DALLAS – in a precision medicine–focused at the meeting of the Americas Committee on Treatment and Research in Multiple Sclerosis.
“MS remains a diagnosis of exclusion ... But we’re now beginning to understand a lot more about the earliest stages of the disease, and we’re constantly redefining the disease in terms of when it starts, and what it consists of,” said Dr. De Jager, professor of neurology and chief of neuroimmunology at Columbia University, New York, in an interview.
For example, physicians are now starting to treat asymptomatic individuals with radiologically isolated syndrome, he said. “Is that part of the disease? Well, a lot of us think so, and we’re currently doing the studies to see whether treating them has an impact on long-term disability.”
“In this effort to redefine this disease and when it starts, these molecular and cellular studies are becoming very important,” Dr. De Jager said. Both individuals in the general population and high-risk individuals, such as family members of people with MS, will benefit from these research approaches, he said.
Right now, it’s hard to know who could benefit most from future preventive therapies, or who should have the most rigorous surveillance.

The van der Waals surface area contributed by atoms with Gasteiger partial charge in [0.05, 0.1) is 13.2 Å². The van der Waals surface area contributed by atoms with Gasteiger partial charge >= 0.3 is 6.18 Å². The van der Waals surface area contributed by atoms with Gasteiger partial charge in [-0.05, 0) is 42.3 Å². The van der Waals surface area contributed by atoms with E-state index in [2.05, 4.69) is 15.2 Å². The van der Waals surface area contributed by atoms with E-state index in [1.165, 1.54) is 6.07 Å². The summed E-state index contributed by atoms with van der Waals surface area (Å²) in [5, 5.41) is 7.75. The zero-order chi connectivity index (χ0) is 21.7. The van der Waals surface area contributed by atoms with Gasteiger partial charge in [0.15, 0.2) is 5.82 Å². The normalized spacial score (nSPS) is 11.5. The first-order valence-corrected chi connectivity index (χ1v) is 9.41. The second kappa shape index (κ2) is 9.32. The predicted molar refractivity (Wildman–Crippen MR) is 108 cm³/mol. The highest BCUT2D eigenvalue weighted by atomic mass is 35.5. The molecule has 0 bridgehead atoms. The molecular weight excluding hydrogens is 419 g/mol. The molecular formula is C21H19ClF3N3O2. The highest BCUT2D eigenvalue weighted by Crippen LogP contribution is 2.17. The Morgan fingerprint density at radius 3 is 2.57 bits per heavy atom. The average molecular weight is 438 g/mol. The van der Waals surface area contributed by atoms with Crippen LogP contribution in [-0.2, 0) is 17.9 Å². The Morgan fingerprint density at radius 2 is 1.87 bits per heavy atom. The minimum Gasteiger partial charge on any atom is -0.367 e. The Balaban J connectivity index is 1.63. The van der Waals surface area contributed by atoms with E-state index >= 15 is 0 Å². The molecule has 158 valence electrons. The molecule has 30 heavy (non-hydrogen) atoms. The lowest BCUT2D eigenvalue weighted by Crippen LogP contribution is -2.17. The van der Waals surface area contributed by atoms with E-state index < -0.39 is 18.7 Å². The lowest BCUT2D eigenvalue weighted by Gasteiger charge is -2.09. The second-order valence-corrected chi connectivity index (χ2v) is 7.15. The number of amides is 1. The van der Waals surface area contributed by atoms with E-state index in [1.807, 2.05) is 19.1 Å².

Dr. De Jager pointed to a presentation by his collaborator,, of Brigham and Women’s Hospital, Boston, who reported on the activities of the . The consortium has collected and is nearing publication of data from more than 45,000 people with MS and 65,000 control participants to identify the genetic architecture of MS onset.
“We’re going to be reporting that there are over 234 genetic variations” that contribute to the onset of MS, Dr. De Jager said. “There are more to be found, but that’s a large number,” he said. The data point toward a genetic fingerprint that’s close to lupus, type 1 diabetes, and other inflammatory diseases. This shared genetic architecture means that there’s overlapping susceptibility for many diseases in this spectrum.